/ 3 November 2023

UN report: Funding gap for adaptation much wider than anticipated

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Firefighters battle a blaze on Signal Hill in Cape Town. Wildfires are likely to become frequent. Photo: Rodger Bosch/Getty Images

Many developing countries will continue to bear the brunt of climate change-related disaster costs, according to a new United Nations Environment Programme (UNEP) report.

The report, released on Thursday, found that financing for climate-related disasters has stopped flowing and that there is a gap of about 50% higher than estimated.

“Over the last two decades, the 55 most climate-vulnerable countries have seen damages worth more than $500 billion, an amount that will only increase in future without adequate support,” it said.

The report estimates a need of $194 billion to $366 billion annually, which, if not met by developed countries, will lead to huge loss and damage for the world’s most vulnerable economies.

“If $16 billion was invested each year in agriculture, for example, it would save around 78 million people from starving or chronic hunger because of climate impacts, with funding coming from public and private finances,” the UN said.

More than 30 heads of state will meet to discuss climate change and issues such as the financial burden felt by developing countries at the UN Climate Change Conference, COP28, in Dubai, United Arab Emirates, from 30 November to 12 December.

The conferences align with the Paris Agreement,  an international treaty that aims to limit global warming to 1.5°C. The agreement also aims to strengthen countries’ ability to deal with climate change.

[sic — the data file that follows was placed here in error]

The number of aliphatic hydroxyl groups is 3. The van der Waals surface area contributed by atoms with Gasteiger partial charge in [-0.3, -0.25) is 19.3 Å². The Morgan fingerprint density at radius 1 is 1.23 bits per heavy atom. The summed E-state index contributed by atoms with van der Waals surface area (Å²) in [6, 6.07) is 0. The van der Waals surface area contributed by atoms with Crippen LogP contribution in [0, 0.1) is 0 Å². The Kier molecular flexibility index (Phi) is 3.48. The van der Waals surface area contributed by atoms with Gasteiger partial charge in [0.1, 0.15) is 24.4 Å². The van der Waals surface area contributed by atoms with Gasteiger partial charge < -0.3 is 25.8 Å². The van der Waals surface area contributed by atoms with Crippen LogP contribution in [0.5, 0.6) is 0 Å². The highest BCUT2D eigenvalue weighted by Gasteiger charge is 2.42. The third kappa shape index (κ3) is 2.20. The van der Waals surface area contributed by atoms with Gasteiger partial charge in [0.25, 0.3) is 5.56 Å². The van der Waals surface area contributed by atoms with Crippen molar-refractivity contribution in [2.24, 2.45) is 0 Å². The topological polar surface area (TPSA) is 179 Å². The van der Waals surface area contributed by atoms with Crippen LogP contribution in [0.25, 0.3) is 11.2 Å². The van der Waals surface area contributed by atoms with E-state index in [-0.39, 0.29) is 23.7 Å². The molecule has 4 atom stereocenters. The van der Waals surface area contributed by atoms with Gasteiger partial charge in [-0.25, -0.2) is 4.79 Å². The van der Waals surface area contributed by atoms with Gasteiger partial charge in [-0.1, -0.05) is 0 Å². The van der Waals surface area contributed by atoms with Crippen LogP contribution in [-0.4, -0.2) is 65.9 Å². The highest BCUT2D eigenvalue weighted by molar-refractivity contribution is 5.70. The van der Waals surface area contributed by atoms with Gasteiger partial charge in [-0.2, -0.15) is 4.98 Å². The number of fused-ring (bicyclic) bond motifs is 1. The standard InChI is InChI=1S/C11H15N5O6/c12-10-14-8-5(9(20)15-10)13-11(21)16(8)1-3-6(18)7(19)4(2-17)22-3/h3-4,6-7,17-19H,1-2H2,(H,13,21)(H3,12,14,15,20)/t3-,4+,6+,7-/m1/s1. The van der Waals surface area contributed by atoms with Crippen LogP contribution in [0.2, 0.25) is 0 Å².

In 2009 at the UN summit in Copenhagen, wealthy countries pledged to provide $100 billion a year in climate finance to developing nations to help them address costs related to natural disasters and adapt to rising temperatures and sea levels. But wealthy countries have not been able to meet the target.

The report added that climate-related costs will rise steeply in the coming decades, particularly without mitigation and adaptation plans in place and implemented.

Last week, Forestry, Fisheries, and Environment Minister Barbara Creecy, addressing the national stakeholder consultations ahead of COP28, said South Africa will continue to push for clear targets for adaptation and resilience to climate change.

“As with all COPs, the question of finance is going to remain very central to the agenda. What we are going to see is renewed pressure from developing countries that historical pledges by developed countries must be met,” she said.

“We are saying that just as you have clear targets for reducing emissions, the world must have clear targets for building climate resilience. We are arguing for 50% resilience by 2030 and 90% by 2050,” Creecy said.

At COP27, in Egypt, last year, South Africa’s delegation, together with the African continent, put forward a proposal to include the unique needs and circumstances of the continent on the conference agenda, but this did not enjoy consensus, she said. 

COP28 will also see discussions about establishing a loss and damage fund, which will allow nations most vulnerable to the severe effect of climate change to have access to funding. But the details of how the fund will work and who will benefit will only take place during the conference.

“Exactly how it will be financed, where the finance will come from, what the form of finance will be, who will qualify to receive that financial support — those are issues that will still be important agenda items at COP28,” said Creecy.